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Oxfam welcomes Roland Waardenburg’s blog as his contribution to the debate around the issues we are putting forth in our report Ripe for Change and Behind the Barcodes campaign provides us with an opportunity to explain our approach and theory of change.
Our scorecard focuses on themes rather than specific supply chains because the United Nations Guiding Principles on Business and Human Rights sets out an expectation that companies respect human rights in their business operations and supply chains, regardless of where a product originates from or what ingredients it contains. Companies should strive to ensure that all products are free of human suffering and respect labor and human rights. Like other benchmarking tools (Know the Chain, Corporate Human Rights Benchmark) our scorecard is based on international standards and expert input which recognize that there are systemic issues at play which require a range of actors to play a role in tackling them. This is why we also have included recommendations to governments in our report, for example.
In his blog Mr. Waardenburg’s suggests that our research and methodology are not transparent. Oxfam’s scorecard can be viewed on our website in two ways. One with final scores in the themes, which is meant to engage consumers and the other for those wanting to understand the data on which we based the scores. The methodology we used for our scorecard, our research and launch report, case studies and calculation for our killer facts can all be found in a methodology report on our website as well.
Mr. Waardenburg suggests that brands have as much a responsibility for products on supermarket shelves as the supermarkets. Oxfam agrees, it is why we launched our Behind the Brands campaign in 2013 with a similar approach and together with supporters achieved ground-breaking commitments on supply chain issues involving land, climate change and women’s empowerment. In fact, that campaign was the impetus for launching Behind the Barcodes, to bring another powerful range of stakeholders into the scope of our research and public engagement.
The food retailers’ business model, size and complex operations or supply chains can never be an excuse to tolerate human rights violations. The UNGPs clearly apply in this context and no company with which we have engaged has suggested that they do not have a responsibility to respect human rights in their supply chains. In fact, some retailers have publicly acknowledged this responsibility and are already taking steps. But a first step in solving these issues is committing to meaningfully engaging with the stakeholders in the supply chains through a comprehensive due diligence process and putting a plan forward to address the issues.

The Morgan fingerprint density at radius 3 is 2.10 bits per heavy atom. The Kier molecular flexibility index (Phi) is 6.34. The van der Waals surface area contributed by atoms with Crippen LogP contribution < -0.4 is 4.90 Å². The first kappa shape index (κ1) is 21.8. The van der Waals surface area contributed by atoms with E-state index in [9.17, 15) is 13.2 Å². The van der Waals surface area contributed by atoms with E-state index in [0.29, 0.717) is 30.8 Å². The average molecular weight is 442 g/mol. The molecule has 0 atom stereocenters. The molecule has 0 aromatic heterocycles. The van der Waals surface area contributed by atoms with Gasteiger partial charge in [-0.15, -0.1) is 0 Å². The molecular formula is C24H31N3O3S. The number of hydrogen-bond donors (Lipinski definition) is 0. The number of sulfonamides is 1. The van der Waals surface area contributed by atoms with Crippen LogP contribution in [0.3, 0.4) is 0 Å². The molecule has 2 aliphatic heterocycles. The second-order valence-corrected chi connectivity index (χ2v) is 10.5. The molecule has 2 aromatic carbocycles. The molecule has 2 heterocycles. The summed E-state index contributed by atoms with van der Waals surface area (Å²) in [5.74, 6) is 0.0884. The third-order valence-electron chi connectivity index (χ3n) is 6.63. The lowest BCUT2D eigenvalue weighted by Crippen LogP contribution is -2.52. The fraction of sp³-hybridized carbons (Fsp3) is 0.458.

Consumers and sustainability
Retailers can contribute to improvements in sustainability both as owners of private label brands and as buyers of premium brand products. Retailers have a choice of what premium brands they source, where they place these on their shelves and how they market these. As such, they can significantly influence the choice of consumers and educate them on how products are being grown and produced.
While certification can provide solutions to some of the sustainability challenges of today, the responsibility to ensure human rights are respected remains with those companies who source the food we all consume as well as the companies in their supply chain. For a more detailed review of Oxfam’s take on the role of certification, please refer to page 86 in our report Ripe for Change.
A living income
Mr. Waardenburg also questioned Oxfam’s data on the living income of cocoa farmers. For an explanation of that data we have partnered with the Voice Network which regularly produces the Cocoa Barometer, in a blog: What is the living income gap for cocoa farmers in Cote d’Ivoire?
A critical effort
Finally, with this campaign, Oxfam is embarking on a multi-year effort to address human rights in food supply chains, during which we will regularly update our data.
We have listened to Mr. Waardenburg’s critical comments and will take them on board as we develop the campaign over the years. We invite him to actively engage with us in the future so we can all work to ensure our food is not tainted by human suffering.
The entry posted on 18 July 2018, by Irit Tamir, Director of Oxfam America's Private Sector Department.